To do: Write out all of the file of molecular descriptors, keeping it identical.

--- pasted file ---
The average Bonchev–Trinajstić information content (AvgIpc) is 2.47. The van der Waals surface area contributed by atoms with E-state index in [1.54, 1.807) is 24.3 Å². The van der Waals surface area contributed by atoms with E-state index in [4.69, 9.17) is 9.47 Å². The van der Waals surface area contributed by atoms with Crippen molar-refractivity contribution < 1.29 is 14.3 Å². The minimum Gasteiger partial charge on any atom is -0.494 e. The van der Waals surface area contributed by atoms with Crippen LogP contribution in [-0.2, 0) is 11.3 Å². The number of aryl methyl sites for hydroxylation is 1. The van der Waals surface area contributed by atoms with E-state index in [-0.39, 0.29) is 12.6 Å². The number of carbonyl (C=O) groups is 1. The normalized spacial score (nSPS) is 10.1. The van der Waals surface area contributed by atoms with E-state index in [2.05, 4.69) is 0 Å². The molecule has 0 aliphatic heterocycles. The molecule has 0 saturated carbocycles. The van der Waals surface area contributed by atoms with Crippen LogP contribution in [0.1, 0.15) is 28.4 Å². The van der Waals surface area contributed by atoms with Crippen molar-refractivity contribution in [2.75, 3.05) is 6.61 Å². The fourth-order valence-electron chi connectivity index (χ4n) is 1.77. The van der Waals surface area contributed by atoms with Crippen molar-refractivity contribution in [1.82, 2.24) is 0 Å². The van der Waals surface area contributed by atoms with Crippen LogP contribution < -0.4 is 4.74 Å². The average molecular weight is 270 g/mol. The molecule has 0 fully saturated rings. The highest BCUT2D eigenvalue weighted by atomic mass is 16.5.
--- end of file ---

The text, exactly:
The average Bonchev–Trinajstić information content (AvgIpc) is 2.47. The van der Waals surface area contributed by atoms with E-state index in [1.54, 1.807) is 24.3 Å². The van der Waals surface area contributed by atoms with E-state index in [4.69, 9.17) is 9.47 Å². The van der Waals surface area contributed by atoms with Crippen molar-refractivity contribution < 1.29 is 14.3 Å². The minimum Gasteiger partial charge on any atom is -0.494 e. The van der Waals surface area contributed by atoms with Crippen LogP contribution in [-0.2, 0) is 11.3 Å². The number of aryl methyl sites for hydroxylation is 1. The van der Waals surface area contributed by atoms with E-state index in [-0.39, 0.29) is 12.6 Å². The number of carbonyl (C=O) groups is 1. The normalized spacial score (nSPS) is 10.1. The van der Waals surface area contributed by atoms with E-state index in [2.05, 4.69) is 0 Å². The molecule has 0 aliphatic heterocycles. The molecule has 0 saturated carbocycles. The van der Waals surface area contributed by atoms with Crippen LogP contribution in [0.1, 0.15) is 28.4 Å². The van der Waals surface area contributed by atoms with Crippen molar-refractivity contribution in [2.75, 3.05) is 6.61 Å². The fourth-order valence-electron chi connectivity index (χ4n) is 1.77. The van der Waals surface area contributed by atoms with Crippen molar-refractivity contribution in [1.82, 2.24) is 0 Å². The van der Waals surface area contributed by atoms with Crippen LogP contribution < -0.4 is 4.74 Å². The average molecular weight is 270 g/mol. The molecule has 0 fully saturated rings. The highest BCUT2D eigenvalue weighted by atomic mass is 16.5.